It seemed like a perfect plan. We would leave a car at the bottom of the hill, drive another car to the top, sledge down and retrieve car number one after a long descent of 1800 metres horizontal (er….tilted…) and 150 metres vertical (ish)
The maths should have told us it wasn’t really very steep, although, from Brian’s house, it looked quite scary. White and scary as it happens.
So thats what we did. We left a car at the bottom and drove to the top of Killhope Cross – at 627 metres above mean sea level – and we walked another ten metres of ascent before beginning our individual luges.
This is where it went wrong. The snow was too soft and deep. The sledges didnt so much hurtle down the slope complete with screaming bearded geriatrics, but rather they slid very very slowly, powered by pairs of rotating arms and cries of “faster, faster….” It was difficult. There was blasphemy and the snow was cursed.
The slope even levelled off a bit, just to make it a bit harder. Then came a steep bit. We had a short hurtle. A very short hurtle, as it happens.
And then we arrived at the little dam. Ice covered, it was. There was a foot of snow on top of the ice and the ice had sunken and collapsed in the middle due, no doubt to it not having rained liquids at Nenthead since the 12th of December.
This gave a few minutes of slippery sport.
A gully gave two fast and scary runs into a beck, but the effort of climbing back up the sides was too much.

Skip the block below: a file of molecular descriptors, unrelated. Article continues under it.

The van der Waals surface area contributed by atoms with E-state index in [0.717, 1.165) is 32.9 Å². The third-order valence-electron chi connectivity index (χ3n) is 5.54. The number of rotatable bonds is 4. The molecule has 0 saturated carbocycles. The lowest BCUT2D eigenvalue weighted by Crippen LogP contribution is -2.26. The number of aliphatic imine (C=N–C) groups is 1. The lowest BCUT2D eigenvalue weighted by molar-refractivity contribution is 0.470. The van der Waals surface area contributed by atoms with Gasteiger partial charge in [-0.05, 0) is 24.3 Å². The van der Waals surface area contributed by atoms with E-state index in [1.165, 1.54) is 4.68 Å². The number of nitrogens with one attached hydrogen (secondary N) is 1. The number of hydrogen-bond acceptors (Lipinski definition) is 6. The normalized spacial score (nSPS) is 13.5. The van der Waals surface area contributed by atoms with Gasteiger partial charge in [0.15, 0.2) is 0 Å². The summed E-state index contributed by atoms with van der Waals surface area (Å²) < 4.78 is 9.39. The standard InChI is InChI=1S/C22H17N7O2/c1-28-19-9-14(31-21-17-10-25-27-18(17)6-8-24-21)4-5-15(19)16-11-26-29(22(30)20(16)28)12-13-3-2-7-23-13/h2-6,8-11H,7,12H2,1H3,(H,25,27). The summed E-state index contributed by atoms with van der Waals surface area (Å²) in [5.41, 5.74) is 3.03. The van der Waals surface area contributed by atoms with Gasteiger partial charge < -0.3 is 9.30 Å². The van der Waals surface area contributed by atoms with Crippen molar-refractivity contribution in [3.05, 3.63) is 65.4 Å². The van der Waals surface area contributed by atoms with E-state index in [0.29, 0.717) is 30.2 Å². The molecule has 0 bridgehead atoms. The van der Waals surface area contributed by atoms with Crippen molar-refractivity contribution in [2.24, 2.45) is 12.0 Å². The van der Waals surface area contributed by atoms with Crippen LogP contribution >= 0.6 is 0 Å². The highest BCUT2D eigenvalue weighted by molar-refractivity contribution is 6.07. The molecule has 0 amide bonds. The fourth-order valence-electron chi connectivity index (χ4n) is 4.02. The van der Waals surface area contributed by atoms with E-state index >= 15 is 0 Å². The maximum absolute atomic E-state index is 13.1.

We had managed an 1800 metre "journey" with a 150 metres drop, though.
So we went back to Brians for soup and regroup.
After, we had a look at the Yad Moss skiing grounds, which had a few skiers and snowboarders skiing and snowboarding.
(Note: next time take skis to the top of the hill – or at least the ski-bike…)
And then we contented ourselves for a good while trying to snowball a boulder in the stream below the waterfall at Ash Gill. A snowball descent of around 40 metres. We missed. We explored the little cave which can be used to descend to the foot of the waterfall and found it full of water ice and quite slippery. We went to the co-op in Alston.
There’s still a lorra lorra snow on Alston Moor and the North Pennines, and its either very deep and powdery on a deep, hard base, or very deep and soft and heavy on a deep, hard base. The main road is just slightly over single track and the road to Teesdale is single track between walls of snow.
Its quite fab, really. Walking on the moors would be difficult, however.